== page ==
Next time: “The Mean Streets of New Basford in Nottingham” aka “The British salute the gallant losers”.
Incidentally, my Australian friend, John Corden, recently wrote a blog post about street names in Australia. It is a really good read and you can find him here. And, if you like his post, try writing something in his Comments section.
20 responses to “They win. Zu Lus (1)”
Firstly, thanks for the link. The idea of celebrating a defeat is something Australia did well when it made ANZAC day possibly the holiest of holies of course celebrating the disaster that was Gallipoli. Maybe celebrating – or remembering – defeat is one way to give pause to those who contemplate war. But we still do it and in Australia’s case we seem to blindly follow the United States, to our cost, but the cost is the premium we pay on our insurance policy more ordinarily known as the ANZUS treaty.
Now you’ve mentioned it, we do exactly the same. We celebrated Rorke’s Drift, which not a victory but an unsuccessful siege, and above all, treated Dunkirk as a stunning victory. Churchill sobered everybody up when he reminded them that we won’t beat the Germans with a succession of Dunkirks.
Churchill gets a bit of a mention in the Green Lizard. When I was in England I got hold of WW11 the Cabinet Papers.
It was so sad when Zulu stopped being a regular feature on out TV screens
I thought the martini-henry was a single shot rifle rather than a repeater.
I have got the DVD!
Reply to Andrew Petcher: Yes, it is, and I will make the necessary changes. I think I fell into the same trap as the Germans did in the first days of WW1 when they mistook the rapid fire of the British rifles for machine guns. Thanks for pointing it out.
One of my favourite scenes in the film – “Front rank – reload fire, rear rank – reload fire” etc. etc.
Interestingly at the Battle of the Little Big Horn in 1876 the US cavalry were using single shot Springfield breech loading rifles whilst some of the enemy forces had Winchester repeaters.
REPLY I saw an American TV documentary a few years ago where the conclusion of archaeologists who examined the battle field was that both sides had rifles manufactured in Connecticut, I think it was, Probably at factories directly next to each other.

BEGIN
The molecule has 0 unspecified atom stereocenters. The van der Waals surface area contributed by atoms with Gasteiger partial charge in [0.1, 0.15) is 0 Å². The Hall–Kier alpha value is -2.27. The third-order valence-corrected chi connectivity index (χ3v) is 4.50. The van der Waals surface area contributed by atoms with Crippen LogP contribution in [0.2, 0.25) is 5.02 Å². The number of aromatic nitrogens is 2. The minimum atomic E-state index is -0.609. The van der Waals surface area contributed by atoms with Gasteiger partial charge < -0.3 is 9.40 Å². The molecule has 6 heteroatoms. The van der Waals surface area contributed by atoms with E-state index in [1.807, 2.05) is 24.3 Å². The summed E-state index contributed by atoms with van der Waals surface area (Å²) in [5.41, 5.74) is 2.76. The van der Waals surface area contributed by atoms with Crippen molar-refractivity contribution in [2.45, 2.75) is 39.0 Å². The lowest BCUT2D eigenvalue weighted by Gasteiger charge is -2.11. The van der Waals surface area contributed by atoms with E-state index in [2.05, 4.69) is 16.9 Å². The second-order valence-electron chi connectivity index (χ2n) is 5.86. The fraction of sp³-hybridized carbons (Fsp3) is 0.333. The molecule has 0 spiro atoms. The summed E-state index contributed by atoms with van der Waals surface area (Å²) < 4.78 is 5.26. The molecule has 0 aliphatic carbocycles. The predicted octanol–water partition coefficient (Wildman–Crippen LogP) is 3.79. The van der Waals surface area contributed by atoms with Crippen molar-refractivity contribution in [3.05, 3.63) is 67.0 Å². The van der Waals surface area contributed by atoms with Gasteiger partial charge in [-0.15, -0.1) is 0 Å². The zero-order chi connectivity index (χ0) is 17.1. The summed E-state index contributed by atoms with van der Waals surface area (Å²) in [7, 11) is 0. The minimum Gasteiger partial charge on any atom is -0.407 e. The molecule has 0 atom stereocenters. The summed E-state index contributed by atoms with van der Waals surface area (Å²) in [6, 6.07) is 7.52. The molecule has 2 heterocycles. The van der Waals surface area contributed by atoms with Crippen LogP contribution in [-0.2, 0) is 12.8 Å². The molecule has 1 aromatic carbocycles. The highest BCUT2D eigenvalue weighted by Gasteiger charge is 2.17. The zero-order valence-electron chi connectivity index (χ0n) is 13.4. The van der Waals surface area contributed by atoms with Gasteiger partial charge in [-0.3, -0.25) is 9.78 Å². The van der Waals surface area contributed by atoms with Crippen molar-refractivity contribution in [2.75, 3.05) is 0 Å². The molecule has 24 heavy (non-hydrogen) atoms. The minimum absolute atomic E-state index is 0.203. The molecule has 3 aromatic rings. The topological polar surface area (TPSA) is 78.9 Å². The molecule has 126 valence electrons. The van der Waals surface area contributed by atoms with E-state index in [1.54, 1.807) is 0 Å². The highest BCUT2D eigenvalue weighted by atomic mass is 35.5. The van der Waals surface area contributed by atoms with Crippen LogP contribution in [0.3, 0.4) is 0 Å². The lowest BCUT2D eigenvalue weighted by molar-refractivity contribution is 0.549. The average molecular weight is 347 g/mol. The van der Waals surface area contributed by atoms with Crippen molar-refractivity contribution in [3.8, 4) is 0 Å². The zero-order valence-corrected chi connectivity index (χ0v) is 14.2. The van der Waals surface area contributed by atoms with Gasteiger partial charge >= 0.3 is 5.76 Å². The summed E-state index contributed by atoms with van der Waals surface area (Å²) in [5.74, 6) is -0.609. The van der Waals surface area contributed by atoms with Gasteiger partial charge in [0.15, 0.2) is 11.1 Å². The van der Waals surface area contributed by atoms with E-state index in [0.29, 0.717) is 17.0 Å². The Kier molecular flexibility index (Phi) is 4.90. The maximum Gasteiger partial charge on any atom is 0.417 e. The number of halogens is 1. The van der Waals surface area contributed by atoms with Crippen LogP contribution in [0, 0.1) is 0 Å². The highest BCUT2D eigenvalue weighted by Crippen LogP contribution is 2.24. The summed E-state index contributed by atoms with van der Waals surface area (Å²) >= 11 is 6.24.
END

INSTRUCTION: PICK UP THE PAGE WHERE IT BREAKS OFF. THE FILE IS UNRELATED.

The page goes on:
Reply to derrickjknight: Yes, it was, and while I can guess that the reason was perceived racism, I would argue that anybody who holds that opinion has not watched the film, which portrays two armies with immense respect for each other.
I thought the martini-henry was a single shot rifle rather than a repeater.
I’ve replied above. (WordPress seems to be having a bit of a donkey fit at this point)
We can celebrate our victories too. Arnold (a town bordering Nottingham) has its footballers’ estate. No prizes for guessing in which year those streets were named.
Yes, you are absolutely right. I was, though, thinking more of military victories, and although there must be some, I can’t think of them at the moment. Some of the origins of Nottingham’s roads are genuinely obscure with Magdala Road, Zulla Road, Dagmar Grove and Thyra Grove my own particular favourites.
Enjoyed your post, John. Fascinating history linking street names and the Zulus. I watched a YouTube video clip of the final battle in the Zulu movie (1964).
It’s well worth watching the entire film which has recently been remastered to blu-ray standard to celebrate the film’s fiftieth anniversary.:
The Zulu armies were reputed always to run rather than march, and there’s a wonderful moment early in the film where a young soldier can hear the approaching Zulus from miles away, sounding rather like a steam train. As far as I am concerned, one of my favourite films!
Excellent post as always John. It’s good that we remember / celebrate? our losses, as they encounter just as many, if not more, lost lives. Remembering those who fell, even in far off lands, is important, and it’s a part of history that makes this country what it is.
You are absolutely right,of course, and not a single one of the men who died should be forgotten. A quick look at google shows that even the lists of the names of the ordinary men at Agincourt are still somewhere out there on a database. In actual fact, I’m surprised that more hasn’t been made of that.
Nor me! It was quite an important battle.